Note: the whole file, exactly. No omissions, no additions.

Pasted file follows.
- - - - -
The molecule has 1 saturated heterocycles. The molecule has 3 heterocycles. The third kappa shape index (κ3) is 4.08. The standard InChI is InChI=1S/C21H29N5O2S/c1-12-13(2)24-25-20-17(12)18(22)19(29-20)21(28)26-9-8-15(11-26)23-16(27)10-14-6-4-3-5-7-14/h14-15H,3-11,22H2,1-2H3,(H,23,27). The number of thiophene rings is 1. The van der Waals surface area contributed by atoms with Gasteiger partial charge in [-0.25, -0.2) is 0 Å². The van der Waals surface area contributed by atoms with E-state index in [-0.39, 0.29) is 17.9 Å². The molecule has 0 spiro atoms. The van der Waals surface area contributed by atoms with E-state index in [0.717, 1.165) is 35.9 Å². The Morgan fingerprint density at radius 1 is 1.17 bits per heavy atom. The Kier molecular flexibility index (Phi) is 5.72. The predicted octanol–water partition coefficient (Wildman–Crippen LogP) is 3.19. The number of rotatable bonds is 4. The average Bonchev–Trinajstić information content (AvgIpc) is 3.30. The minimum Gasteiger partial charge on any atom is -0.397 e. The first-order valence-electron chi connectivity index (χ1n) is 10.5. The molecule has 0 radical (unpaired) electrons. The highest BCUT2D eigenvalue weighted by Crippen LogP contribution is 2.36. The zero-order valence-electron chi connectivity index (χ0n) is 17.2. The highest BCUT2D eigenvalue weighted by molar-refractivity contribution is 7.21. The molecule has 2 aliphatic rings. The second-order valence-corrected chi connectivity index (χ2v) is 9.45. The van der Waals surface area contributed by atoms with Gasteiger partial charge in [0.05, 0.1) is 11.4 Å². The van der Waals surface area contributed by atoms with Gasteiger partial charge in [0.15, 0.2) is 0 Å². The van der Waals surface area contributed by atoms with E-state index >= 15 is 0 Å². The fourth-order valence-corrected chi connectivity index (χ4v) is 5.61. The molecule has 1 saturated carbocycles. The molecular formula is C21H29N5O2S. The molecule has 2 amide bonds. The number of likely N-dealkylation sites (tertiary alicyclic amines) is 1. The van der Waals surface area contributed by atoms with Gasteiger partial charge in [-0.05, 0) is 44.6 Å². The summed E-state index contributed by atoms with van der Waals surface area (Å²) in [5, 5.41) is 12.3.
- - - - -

The molecule has 1 saturated heterocycles. The molecule has 3 heterocycles. The third kappa shape index (κ3) is 4.08. The standard InChI is InChI=1S/C21H29N5O2S/c1-12-13(2)24-25-20-17(12)18(22)19(29-20)21(28)26-9-8-15(11-26)23-16(27)10-14-6-4-3-5-7-14/h14-15H,3-11,22H2,1-2H3,(H,23,27). The number of thiophene rings is 1. The van der Waals surface area contributed by atoms with Gasteiger partial charge in [-0.25, -0.2) is 0 Å². The van der Waals surface area contributed by atoms with E-state index in [-0.39, 0.29) is 17.9 Å². The molecule has 0 spiro atoms. The van der Waals surface area contributed by atoms with E-state index in [0.717, 1.165) is 35.9 Å². The Morgan fingerprint density at radius 1 is 1.17 bits per heavy atom. The Kier molecular flexibility index (Phi) is 5.72. The predicted octanol–water partition coefficient (Wildman–Crippen LogP) is 3.19. The number of rotatable bonds is 4. The average Bonchev–Trinajstić information content (AvgIpc) is 3.30. The minimum Gasteiger partial charge on any atom is -0.397 e. The first-order valence-electron chi connectivity index (χ1n) is 10.5. The molecule has 0 radical (unpaired) electrons. The highest BCUT2D eigenvalue weighted by Crippen LogP contribution is 2.36. The zero-order valence-electron chi connectivity index (χ0n) is 17.2. The highest BCUT2D eigenvalue weighted by molar-refractivity contribution is 7.21. The molecule has 2 aliphatic rings. The second-order valence-corrected chi connectivity index (χ2v) is 9.45. The van der Waals surface area contributed by atoms with Gasteiger partial charge in [0.05, 0.1) is 11.4 Å². The van der Waals surface area contributed by atoms with Gasteiger partial charge in [0.15, 0.2) is 0 Å². The van der Waals surface area contributed by atoms with E-state index >= 15 is 0 Å². The fourth-order valence-corrected chi connectivity index (χ4v) is 5.61. The molecule has 1 saturated carbocycles. The molecular formula is C21H29N5O2S. The molecule has 2 amide bonds. The number of likely N-dealkylation sites (tertiary alicyclic amines) is 1. The van der Waals surface area contributed by atoms with Gasteiger partial charge in [-0.05, 0) is 44.6 Å². The summed E-state index contributed by atoms with van der Waals surface area (Å²) in [5, 5.41) is 12.3.